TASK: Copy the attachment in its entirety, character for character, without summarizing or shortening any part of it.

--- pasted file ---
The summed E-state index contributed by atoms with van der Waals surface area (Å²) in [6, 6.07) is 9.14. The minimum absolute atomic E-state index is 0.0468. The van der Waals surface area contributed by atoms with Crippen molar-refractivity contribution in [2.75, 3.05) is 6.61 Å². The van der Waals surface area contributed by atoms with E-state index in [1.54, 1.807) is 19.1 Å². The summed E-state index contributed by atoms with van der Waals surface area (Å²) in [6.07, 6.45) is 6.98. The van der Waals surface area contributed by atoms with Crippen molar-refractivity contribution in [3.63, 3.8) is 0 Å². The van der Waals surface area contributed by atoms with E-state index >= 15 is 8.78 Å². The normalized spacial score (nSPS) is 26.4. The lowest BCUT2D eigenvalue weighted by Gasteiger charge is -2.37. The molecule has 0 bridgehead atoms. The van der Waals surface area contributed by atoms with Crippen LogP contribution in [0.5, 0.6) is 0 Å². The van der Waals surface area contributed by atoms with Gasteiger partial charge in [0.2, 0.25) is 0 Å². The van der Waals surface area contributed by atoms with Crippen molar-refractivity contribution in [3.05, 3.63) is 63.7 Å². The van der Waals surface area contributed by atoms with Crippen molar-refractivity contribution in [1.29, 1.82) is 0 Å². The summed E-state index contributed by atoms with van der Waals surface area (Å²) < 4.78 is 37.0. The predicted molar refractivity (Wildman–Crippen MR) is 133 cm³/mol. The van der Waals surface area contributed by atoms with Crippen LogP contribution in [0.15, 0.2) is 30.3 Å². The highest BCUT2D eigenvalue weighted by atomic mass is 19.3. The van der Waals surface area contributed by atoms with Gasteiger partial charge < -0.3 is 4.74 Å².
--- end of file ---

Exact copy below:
The summed E-state index contributed by atoms with van der Waals surface area (Å²) in [6, 6.07) is 9.14. The minimum absolute atomic E-state index is 0.0468. The van der Waals surface area contributed by atoms with Crippen molar-refractivity contribution in [2.75, 3.05) is 6.61 Å². The van der Waals surface area contributed by atoms with E-state index in [1.54, 1.807) is 19.1 Å². The summed E-state index contributed by atoms with van der Waals surface area (Å²) in [6.07, 6.45) is 6.98. The van der Waals surface area contributed by atoms with Crippen molar-refractivity contribution in [3.63, 3.8) is 0 Å². The van der Waals surface area contributed by atoms with E-state index >= 15 is 8.78 Å². The normalized spacial score (nSPS) is 26.4. The lowest BCUT2D eigenvalue weighted by Gasteiger charge is -2.37. The molecule has 0 bridgehead atoms. The van der Waals surface area contributed by atoms with Crippen LogP contribution in [0.5, 0.6) is 0 Å². The van der Waals surface area contributed by atoms with Gasteiger partial charge in [0.2, 0.25) is 0 Å². The van der Waals surface area contributed by atoms with Crippen molar-refractivity contribution in [3.05, 3.63) is 63.7 Å². The van der Waals surface area contributed by atoms with Crippen molar-refractivity contribution in [1.29, 1.82) is 0 Å². The summed E-state index contributed by atoms with van der Waals surface area (Å²) < 4.78 is 37.0. The predicted molar refractivity (Wildman–Crippen MR) is 133 cm³/mol. The van der Waals surface area contributed by atoms with Crippen LogP contribution in [0.15, 0.2) is 30.3 Å². The highest BCUT2D eigenvalue weighted by atomic mass is 19.3. The van der Waals surface area contributed by atoms with Gasteiger partial charge < -0.3 is 4.74 Å².